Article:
According to reports by our partners at LPO (Ligue pour la Protection des Oiseaux), birds of prey and vultures in France keep getting illegally shot. Worryingly, the number of documented cases remains constant in recent years.
Poaching remains a threat to vultures in France
Poaching strikes again. The latest known victim of this serious wildlife crime is a Griffon Vulture in France at the Cévennes National Park. Following the discovery of a carcass, experts performed a necropsy and toxicological analysis on the Griffon Vulture, with the X-ray revealing that twenty lead shot pellets riddled its body.
Since 2013, LPO has recorded no less than 20 vultures, including reintroduced Bearded Vultures, shot just in the Grands Causses. In addition, on the smaller territory of the Cévennes National Park, 8 other vultures also experiences illegal shootings during the same period.
Other protected and fragile birds species also targeted
Vultures are not the only victims of poaching in France — perpetrators target other protected bird species, including Golden Eagles, Short-toed snake eagles, Peregrine falcons, Common buzzards and Eurasian eagle-owl.
Shockingly, a total of 70% of the 118 different species shot are non-hunting species! That is 1,120 birds, 75% of which are birds of prey. Common kestrels, Eurasian sparrowhawks, Common buzzards, Red kites and Griffon Vultures are the five raptor species that account for 49% of all admissions to rehabilitation centres. The number of birds found wounded or most often dead is only the tip of the iceberg since the chances of discovering shot animals is low, with less than 10% of cases identified.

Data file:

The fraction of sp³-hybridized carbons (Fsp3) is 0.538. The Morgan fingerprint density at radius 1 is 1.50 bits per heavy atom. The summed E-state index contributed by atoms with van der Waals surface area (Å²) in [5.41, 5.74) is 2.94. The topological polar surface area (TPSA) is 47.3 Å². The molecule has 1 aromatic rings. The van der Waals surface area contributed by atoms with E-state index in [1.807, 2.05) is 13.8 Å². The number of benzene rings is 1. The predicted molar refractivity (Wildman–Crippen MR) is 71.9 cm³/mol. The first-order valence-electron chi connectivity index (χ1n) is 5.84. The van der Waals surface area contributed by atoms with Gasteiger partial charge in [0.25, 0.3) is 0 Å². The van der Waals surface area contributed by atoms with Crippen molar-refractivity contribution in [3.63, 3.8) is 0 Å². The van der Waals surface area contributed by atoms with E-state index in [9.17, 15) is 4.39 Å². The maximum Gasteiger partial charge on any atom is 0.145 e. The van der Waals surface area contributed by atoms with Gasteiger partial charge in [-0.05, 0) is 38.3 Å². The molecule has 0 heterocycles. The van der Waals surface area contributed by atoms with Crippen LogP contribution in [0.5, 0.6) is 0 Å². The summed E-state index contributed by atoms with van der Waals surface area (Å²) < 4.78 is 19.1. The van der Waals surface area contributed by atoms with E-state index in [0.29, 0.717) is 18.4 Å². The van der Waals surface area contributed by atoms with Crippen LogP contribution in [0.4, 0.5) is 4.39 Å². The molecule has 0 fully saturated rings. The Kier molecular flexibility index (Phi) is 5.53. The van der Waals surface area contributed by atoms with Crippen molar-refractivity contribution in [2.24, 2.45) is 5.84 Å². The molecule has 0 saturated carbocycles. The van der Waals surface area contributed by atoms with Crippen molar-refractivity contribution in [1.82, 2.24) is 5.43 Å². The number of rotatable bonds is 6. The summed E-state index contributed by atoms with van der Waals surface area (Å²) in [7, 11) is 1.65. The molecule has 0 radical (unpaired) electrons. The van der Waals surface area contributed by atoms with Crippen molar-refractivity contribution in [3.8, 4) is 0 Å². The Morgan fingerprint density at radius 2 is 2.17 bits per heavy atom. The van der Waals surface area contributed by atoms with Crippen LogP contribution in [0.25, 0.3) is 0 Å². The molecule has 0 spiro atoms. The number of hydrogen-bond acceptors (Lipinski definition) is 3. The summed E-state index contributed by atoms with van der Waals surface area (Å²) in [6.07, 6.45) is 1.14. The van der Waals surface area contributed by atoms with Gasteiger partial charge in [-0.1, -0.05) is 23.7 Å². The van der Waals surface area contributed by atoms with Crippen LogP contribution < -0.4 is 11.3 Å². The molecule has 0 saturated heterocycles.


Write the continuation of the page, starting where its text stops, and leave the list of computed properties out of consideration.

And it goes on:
These crimes usually go unpunished
The fact that protected bird species like vultures and birds of prey keep being persecuted is unacceptable! What’s makes the situation worse is that perpetrators who carry out these damaging actions go unpublished in most cases.
But, the criminal actions of a few cannot jeopardize the important work done to bring back vulture species to areas where they went extinct in Europe. It is urgent for hunting associations to work towards eradicating this criminal behaviour. Furthermore, police and the judiciary must properly investigate and prosecute these grave crimes to achieve some justice for wildlife. Experience from elsewhere like Spain suggests that heavy penalties and prison sentences are a powerful deterrent to mitigate this environmental crime.
As for the Vulture Conservation Foundation (VCF) and our partners on the ground, we will continue to work and engage with all sectors of civil society (including hunters) to demonstrate that vultures are allies rather than a problem, deliver valuable ecosystem services, and are an added value to France’s and Europe’s ecosystems.